Potential Chip Shortages Emerge in Earthquake's Aftermath
Easy answers and clear predictions are nowhere to be found. Micron shares, for example, surged immediately after the quake following news that Toshiba had halted NAND flash production. Company shares are still trading markedly higher than they were in late February, but the firm has since given notice that the net effect will take time to evaluate. "A number of our suppliers are in
Japan, and they do range from chemicals to materials to wafers," Chief Executive Steve Appleton told analysts on a quarterly conference call. "Some of them were not impacted and obviously some of them were."
Massive damage like the above make it quite difficult to determine when Japan will be back up to full strength.
It's one thing to ask a company if its primary suppliers have been affected; something else entirely to try to track down if the suppliers of suppliers of suppliers have been pinched somewhere along the line. Shin-Etsu, the world's leading manuacturer of silicon wafers, has had to shut down two of its manufacturing facilities while MEMC Electronic Materials, its primary competitor, has had to close plants of its own.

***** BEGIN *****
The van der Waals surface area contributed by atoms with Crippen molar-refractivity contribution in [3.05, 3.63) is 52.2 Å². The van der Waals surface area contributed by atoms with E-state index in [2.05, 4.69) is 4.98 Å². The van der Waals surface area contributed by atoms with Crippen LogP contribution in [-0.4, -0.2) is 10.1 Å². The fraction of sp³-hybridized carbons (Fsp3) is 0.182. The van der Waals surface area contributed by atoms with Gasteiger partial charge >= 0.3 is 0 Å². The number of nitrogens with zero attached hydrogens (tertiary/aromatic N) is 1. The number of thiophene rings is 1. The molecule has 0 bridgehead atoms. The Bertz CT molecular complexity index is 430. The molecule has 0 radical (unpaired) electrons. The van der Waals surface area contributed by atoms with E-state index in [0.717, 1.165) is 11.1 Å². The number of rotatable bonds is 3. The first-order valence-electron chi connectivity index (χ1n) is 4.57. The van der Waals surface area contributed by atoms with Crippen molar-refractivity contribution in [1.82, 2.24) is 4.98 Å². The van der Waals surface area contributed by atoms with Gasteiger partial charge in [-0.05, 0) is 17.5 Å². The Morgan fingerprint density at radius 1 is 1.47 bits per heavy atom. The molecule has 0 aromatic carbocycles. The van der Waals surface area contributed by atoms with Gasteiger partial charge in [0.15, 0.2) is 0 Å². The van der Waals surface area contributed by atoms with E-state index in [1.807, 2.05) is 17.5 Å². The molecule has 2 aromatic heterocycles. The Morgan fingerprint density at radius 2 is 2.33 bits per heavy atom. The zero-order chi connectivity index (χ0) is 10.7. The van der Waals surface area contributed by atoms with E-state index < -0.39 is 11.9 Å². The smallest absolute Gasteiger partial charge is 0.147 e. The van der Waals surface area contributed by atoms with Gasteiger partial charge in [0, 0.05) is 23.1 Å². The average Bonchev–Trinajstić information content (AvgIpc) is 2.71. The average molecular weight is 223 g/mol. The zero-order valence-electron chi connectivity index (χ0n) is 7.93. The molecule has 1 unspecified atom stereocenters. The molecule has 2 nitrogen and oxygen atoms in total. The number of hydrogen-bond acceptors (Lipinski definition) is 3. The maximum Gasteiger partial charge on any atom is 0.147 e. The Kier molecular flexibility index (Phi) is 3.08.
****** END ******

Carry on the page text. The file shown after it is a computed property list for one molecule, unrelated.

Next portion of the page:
The nature of these disruptions makes it likely that we'll see unexpected bottlenecks or shortfalls well down the supply chain that ripple into major corporations. The fact that the quake hit near the end of Q1 means we don't expect corporate numbers to change all that much when results are released 2-3 weeks from now. Corporate Q2 projections will tell us much more about the impact of the Japanese quake than end-of-quarter results. At best, the global economy will suffer a misstep, the economic equivalent of missing the bottom stair. At worst, multiple companies could take months or years to return to pre-quake production levels. The degree of this longer-term damage should be much easier to assess just three weeks from now.